The USA legal drama Suits, which returns for its fourth season Wednesday, features the most fabulous fashion on television. Set in an elite New York law firm, the well-paid attorneys of Pearson Specter are exactly the kind of people who can afford the clothes top designers send down fashion-show runways.
Slate spoke with the show’s costume designer, Jolie Andreatta, about using clothes to reflect the characters’ personalities, how to make office attire sexy, and matching outfits with the mood of the episode.
Slate: When I think about the work of a costume designer, I imagine someone sketching clothes for someone else to make, but on Suits a lot of the clothes are designer items. How does costuming work on a show like this?
Jolie Andreatta: Designers work all kinds of ways. On Suits, it starts with me going out and finding clothes, especially for our main cast. I go out, look on websites, look at fashion shows, see what’s coming into the stores. I probably shop and pick 90 percent of the show, and then I have a really great team that helps me facilitate getting the pieces that I find in the right sizes, and doing the day-players that I can’t get to. But I’ve always been a hands-on girl.
Slate: Do you adjust the clothes for the characters?
Andreatta: Constantly. We tailor, tailor, tailor. I’ve been known to buy gowns and cut them into dresses. I’ve been known to cut sleeves. If something’s sheer, I’ll cover it. I’m not shy about that. With good tailoring you adapt the dress to the proportion of the body that’s wearing them.
Slate: Most of the clothes on Suits are worn to the office, so there’s not much cleavage, but they’re very fitted. They’re amazing from behind! Is that a way of sneaking in something that’s a little more sexy?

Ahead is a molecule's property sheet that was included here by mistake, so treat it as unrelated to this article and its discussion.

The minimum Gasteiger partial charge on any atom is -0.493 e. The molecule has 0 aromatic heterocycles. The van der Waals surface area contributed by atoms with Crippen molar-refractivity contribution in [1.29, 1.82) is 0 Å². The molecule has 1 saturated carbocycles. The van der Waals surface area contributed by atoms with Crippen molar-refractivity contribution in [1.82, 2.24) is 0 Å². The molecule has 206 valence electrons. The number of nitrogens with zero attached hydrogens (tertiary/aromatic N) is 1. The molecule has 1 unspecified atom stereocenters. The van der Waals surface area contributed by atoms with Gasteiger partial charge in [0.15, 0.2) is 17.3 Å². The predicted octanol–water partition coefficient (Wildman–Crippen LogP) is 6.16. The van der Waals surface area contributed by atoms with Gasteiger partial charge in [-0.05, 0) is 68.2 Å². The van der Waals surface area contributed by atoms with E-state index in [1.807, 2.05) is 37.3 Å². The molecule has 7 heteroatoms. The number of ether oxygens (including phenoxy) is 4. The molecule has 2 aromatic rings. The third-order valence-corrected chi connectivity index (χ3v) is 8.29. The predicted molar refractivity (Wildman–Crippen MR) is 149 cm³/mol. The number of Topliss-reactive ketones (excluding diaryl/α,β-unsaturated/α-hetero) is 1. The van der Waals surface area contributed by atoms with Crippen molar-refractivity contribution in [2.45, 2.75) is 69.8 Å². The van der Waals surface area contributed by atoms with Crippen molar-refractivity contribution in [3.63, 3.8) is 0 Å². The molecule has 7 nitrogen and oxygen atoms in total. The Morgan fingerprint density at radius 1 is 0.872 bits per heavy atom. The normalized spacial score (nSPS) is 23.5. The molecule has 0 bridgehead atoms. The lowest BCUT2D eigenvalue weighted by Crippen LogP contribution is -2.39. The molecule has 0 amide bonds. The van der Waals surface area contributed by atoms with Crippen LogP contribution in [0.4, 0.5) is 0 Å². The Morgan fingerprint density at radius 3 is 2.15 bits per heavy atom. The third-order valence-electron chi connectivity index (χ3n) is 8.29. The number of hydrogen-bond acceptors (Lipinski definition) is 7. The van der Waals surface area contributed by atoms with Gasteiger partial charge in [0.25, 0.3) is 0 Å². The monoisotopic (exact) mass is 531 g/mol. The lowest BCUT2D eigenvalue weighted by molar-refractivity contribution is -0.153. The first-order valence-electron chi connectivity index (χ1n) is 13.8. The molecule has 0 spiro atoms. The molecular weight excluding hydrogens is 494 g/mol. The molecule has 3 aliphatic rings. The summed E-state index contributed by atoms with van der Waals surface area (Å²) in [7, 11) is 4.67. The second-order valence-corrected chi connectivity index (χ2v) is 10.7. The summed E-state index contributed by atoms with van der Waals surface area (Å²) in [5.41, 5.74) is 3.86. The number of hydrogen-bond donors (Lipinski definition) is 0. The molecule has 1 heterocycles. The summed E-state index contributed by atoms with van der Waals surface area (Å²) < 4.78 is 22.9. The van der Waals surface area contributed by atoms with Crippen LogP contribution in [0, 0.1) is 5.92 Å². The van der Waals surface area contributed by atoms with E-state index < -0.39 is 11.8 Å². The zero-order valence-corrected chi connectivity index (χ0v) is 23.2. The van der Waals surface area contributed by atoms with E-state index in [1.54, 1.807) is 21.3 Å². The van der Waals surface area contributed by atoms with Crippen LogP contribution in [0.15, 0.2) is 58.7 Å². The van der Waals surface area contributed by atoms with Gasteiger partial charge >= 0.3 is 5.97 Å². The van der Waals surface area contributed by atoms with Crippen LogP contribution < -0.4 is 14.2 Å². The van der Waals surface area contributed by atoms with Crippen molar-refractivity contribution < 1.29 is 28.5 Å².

Andreatta: Again, proportions and how things photograph are my main goal, but on this show tailoring is a way to show how sexy everything can be without it being vulgar.
Slate: As you’d expect from a show with this name, the male characters wear some very nice suits—I know Harvey (Gabriel Macht) is dressed by Tom Ford—but the guys’ clothes are almost a uniform. With the women, you can reflect more of their personality in what they wear. Let’s start with Jessica Pearson, played by Gina Torres. She’s the boss, the firm’s managing partner, although she’s constantly being challenged and having to reassert her position.
Andreatta: I’m sensitive to the mood of the script, and the particular case that’s being addressed. I feel like I can always be a little more sexy, a little more elaborate, when it’s dealing with corporate takeovers. If it’s a more emotional case, I don’t want to distract from what’s going on. Jessica is very comfortable in her own skin, so even if I put her in a really fitted dress, and she’s got to go to court, she’s going to be comfortable in it. Gina can pretty much pull off anything.
Slate: Let’s talk about some specific pieces. She wore this pink dress with amazing textural elements in Episode 304.
Andreatta: This dress is so beautiful. It’s by Roksanda Ilincic. For Jessica, everything has to be on the fitted side—she doesn’t do anything flowy. If I wasn’t out there shopping, I doubt anybody would’ve brought that dress back for me.
Slate: Later that episode, she wore this suit.
Andreatta: It’s a Dolce & Gabbana. The dimensional fabric is gorgeous silk. We did change the buttons on that. I think they were darker. It’s a very elegant suit. When most people do business suits, they stay on the drabber side, very masculine kind of fabric, but this is very much a ladies suit.
Slate: This gray dress is from Episode 312. I notice that Jessica often wears elements that are almost sculptural at the front.